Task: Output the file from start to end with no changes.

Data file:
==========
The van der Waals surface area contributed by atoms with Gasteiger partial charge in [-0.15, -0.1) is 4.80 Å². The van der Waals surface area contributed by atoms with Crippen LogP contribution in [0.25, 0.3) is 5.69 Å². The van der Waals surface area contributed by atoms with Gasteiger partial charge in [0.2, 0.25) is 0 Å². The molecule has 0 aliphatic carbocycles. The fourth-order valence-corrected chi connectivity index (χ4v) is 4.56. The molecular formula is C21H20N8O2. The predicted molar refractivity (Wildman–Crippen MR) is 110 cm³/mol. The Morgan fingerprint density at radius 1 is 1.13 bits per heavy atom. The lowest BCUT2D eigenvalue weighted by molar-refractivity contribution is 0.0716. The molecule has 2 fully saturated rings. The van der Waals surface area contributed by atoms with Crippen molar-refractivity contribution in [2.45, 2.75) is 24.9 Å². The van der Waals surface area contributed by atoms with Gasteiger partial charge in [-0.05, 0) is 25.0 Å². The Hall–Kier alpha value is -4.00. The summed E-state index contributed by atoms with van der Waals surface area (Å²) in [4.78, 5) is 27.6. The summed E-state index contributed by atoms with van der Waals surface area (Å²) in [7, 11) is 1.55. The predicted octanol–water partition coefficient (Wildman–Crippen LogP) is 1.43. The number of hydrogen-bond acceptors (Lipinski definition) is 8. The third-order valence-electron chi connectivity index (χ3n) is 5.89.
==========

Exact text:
The van der Waals surface area contributed by atoms with Gasteiger partial charge in [-0.15, -0.1) is 4.80 Å². The van der Waals surface area contributed by atoms with Crippen LogP contribution in [0.25, 0.3) is 5.69 Å². The van der Waals surface area contributed by atoms with Gasteiger partial charge in [0.2, 0.25) is 0 Å². The molecule has 0 aliphatic carbocycles. The fourth-order valence-corrected chi connectivity index (χ4v) is 4.56. The molecular formula is C21H20N8O2. The predicted molar refractivity (Wildman–Crippen MR) is 110 cm³/mol. The Morgan fingerprint density at radius 1 is 1.13 bits per heavy atom. The lowest BCUT2D eigenvalue weighted by molar-refractivity contribution is 0.0716. The molecule has 2 fully saturated rings. The van der Waals surface area contributed by atoms with Crippen molar-refractivity contribution in [2.45, 2.75) is 24.9 Å². The van der Waals surface area contributed by atoms with Gasteiger partial charge in [-0.05, 0) is 25.0 Å². The Hall–Kier alpha value is -4.00. The summed E-state index contributed by atoms with van der Waals surface area (Å²) in [4.78, 5) is 27.6. The summed E-state index contributed by atoms with van der Waals surface area (Å²) in [7, 11) is 1.55. The predicted octanol–water partition coefficient (Wildman–Crippen LogP) is 1.43. The number of hydrogen-bond acceptors (Lipinski definition) is 8. The third-order valence-electron chi connectivity index (χ3n) is 5.89.